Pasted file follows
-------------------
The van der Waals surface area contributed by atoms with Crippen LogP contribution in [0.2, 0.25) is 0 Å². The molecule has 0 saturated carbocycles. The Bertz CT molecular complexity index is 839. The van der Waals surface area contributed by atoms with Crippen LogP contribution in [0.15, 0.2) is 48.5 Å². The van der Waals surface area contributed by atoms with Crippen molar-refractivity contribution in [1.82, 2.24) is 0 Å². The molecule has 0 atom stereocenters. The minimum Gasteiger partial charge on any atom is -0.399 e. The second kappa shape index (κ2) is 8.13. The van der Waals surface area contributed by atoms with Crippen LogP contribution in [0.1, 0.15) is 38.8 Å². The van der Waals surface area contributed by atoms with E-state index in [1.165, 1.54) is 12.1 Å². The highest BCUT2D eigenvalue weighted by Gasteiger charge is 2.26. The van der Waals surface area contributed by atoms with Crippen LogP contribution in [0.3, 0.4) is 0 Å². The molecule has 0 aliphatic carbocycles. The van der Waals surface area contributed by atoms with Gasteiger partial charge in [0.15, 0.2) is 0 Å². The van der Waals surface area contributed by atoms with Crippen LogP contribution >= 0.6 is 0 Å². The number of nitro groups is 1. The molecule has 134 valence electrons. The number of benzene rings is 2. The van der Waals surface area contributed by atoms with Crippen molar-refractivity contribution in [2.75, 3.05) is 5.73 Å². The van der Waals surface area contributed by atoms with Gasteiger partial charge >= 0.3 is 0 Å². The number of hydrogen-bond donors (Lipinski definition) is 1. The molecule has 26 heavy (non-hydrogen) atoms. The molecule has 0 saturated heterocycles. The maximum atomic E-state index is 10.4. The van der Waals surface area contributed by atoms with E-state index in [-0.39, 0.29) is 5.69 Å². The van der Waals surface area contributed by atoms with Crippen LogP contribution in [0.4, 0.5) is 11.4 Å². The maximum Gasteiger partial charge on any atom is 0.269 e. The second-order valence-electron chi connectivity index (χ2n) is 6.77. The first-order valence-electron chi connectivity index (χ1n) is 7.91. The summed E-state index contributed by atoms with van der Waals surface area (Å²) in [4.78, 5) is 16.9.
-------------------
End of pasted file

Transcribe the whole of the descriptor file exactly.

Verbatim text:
The van der Waals surface area contributed by atoms with Crippen LogP contribution in [0.2, 0.25) is 0 Å². The molecule has 0 saturated carbocycles. The Bertz CT molecular complexity index is 839. The van der Waals surface area contributed by atoms with Crippen LogP contribution in [0.15, 0.2) is 48.5 Å². The van der Waals surface area contributed by atoms with Crippen molar-refractivity contribution in [1.82, 2.24) is 0 Å². The molecule has 0 atom stereocenters. The minimum Gasteiger partial charge on any atom is -0.399 e. The second kappa shape index (κ2) is 8.13. The van der Waals surface area contributed by atoms with Crippen LogP contribution in [0.1, 0.15) is 38.8 Å². The van der Waals surface area contributed by atoms with E-state index in [1.165, 1.54) is 12.1 Å². The highest BCUT2D eigenvalue weighted by Gasteiger charge is 2.26. The van der Waals surface area contributed by atoms with Crippen LogP contribution in [0.3, 0.4) is 0 Å². The molecule has 0 aliphatic carbocycles. The van der Waals surface area contributed by atoms with Gasteiger partial charge in [0.15, 0.2) is 0 Å². The van der Waals surface area contributed by atoms with Crippen LogP contribution >= 0.6 is 0 Å². The number of nitro groups is 1. The molecule has 134 valence electrons. The number of benzene rings is 2. The van der Waals surface area contributed by atoms with Crippen molar-refractivity contribution in [2.75, 3.05) is 5.73 Å². The van der Waals surface area contributed by atoms with Gasteiger partial charge >= 0.3 is 0 Å². The number of hydrogen-bond donors (Lipinski definition) is 1. The molecule has 26 heavy (non-hydrogen) atoms. The molecule has 0 saturated heterocycles. The maximum atomic E-state index is 10.4. The van der Waals surface area contributed by atoms with E-state index in [-0.39, 0.29) is 5.69 Å². The van der Waals surface area contributed by atoms with Crippen LogP contribution in [0.4, 0.5) is 11.4 Å². The maximum Gasteiger partial charge on any atom is 0.269 e. The second-order valence-electron chi connectivity index (χ2n) is 6.77. The first-order valence-electron chi connectivity index (χ1n) is 7.91. The summed E-state index contributed by atoms with van der Waals surface area (Å²) in [4.78, 5) is 16.9.